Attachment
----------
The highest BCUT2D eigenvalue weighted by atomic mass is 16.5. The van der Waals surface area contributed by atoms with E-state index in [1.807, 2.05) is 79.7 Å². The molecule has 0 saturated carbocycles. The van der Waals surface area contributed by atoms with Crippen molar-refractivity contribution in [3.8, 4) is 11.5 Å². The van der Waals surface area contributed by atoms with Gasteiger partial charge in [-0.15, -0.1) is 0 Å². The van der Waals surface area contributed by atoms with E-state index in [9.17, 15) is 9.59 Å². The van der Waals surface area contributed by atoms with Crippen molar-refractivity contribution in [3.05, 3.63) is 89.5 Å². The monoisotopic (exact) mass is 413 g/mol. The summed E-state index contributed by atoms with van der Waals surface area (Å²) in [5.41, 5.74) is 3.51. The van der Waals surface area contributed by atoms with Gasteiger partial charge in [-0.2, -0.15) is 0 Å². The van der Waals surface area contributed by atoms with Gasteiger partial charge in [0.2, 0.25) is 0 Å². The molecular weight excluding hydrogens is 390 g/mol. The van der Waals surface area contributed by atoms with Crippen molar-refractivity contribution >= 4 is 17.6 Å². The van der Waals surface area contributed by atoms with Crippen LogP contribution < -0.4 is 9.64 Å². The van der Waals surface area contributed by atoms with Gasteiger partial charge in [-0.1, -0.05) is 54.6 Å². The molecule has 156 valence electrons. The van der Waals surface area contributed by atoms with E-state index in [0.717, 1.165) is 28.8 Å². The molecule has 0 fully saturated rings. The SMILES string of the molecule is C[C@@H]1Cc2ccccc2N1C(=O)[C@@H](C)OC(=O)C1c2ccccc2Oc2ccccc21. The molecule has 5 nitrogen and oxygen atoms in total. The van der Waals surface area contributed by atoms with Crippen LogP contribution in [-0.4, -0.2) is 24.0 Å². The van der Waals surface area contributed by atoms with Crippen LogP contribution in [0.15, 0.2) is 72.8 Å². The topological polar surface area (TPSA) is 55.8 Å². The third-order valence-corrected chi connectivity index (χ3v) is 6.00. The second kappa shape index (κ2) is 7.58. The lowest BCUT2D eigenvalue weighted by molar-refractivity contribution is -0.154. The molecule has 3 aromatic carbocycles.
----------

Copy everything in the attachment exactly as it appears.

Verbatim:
The highest BCUT2D eigenvalue weighted by atomic mass is 16.5. The van der Waals surface area contributed by atoms with E-state index in [1.807, 2.05) is 79.7 Å². The molecule has 0 saturated carbocycles. The van der Waals surface area contributed by atoms with Crippen molar-refractivity contribution in [3.8, 4) is 11.5 Å². The van der Waals surface area contributed by atoms with Gasteiger partial charge in [-0.15, -0.1) is 0 Å². The van der Waals surface area contributed by atoms with E-state index in [9.17, 15) is 9.59 Å². The van der Waals surface area contributed by atoms with Crippen molar-refractivity contribution in [3.05, 3.63) is 89.5 Å². The monoisotopic (exact) mass is 413 g/mol. The summed E-state index contributed by atoms with van der Waals surface area (Å²) in [5.41, 5.74) is 3.51. The van der Waals surface area contributed by atoms with Gasteiger partial charge in [-0.2, -0.15) is 0 Å². The van der Waals surface area contributed by atoms with Gasteiger partial charge in [0.2, 0.25) is 0 Å². The molecular weight excluding hydrogens is 390 g/mol. The van der Waals surface area contributed by atoms with Crippen molar-refractivity contribution >= 4 is 17.6 Å². The van der Waals surface area contributed by atoms with Crippen LogP contribution < -0.4 is 9.64 Å². The van der Waals surface area contributed by atoms with Gasteiger partial charge in [-0.1, -0.05) is 54.6 Å². The molecule has 156 valence electrons. The van der Waals surface area contributed by atoms with E-state index in [0.717, 1.165) is 28.8 Å². The molecule has 0 fully saturated rings. The SMILES string of the molecule is C[C@@H]1Cc2ccccc2N1C(=O)[C@@H](C)OC(=O)C1c2ccccc2Oc2ccccc21. The molecule has 5 nitrogen and oxygen atoms in total. The van der Waals surface area contributed by atoms with Crippen LogP contribution in [-0.4, -0.2) is 24.0 Å². The van der Waals surface area contributed by atoms with Crippen LogP contribution in [0.15, 0.2) is 72.8 Å². The topological polar surface area (TPSA) is 55.8 Å². The third-order valence-corrected chi connectivity index (χ3v) is 6.00. The second kappa shape index (κ2) is 7.58. The lowest BCUT2D eigenvalue weighted by molar-refractivity contribution is -0.154. The molecule has 3 aromatic carbocycles.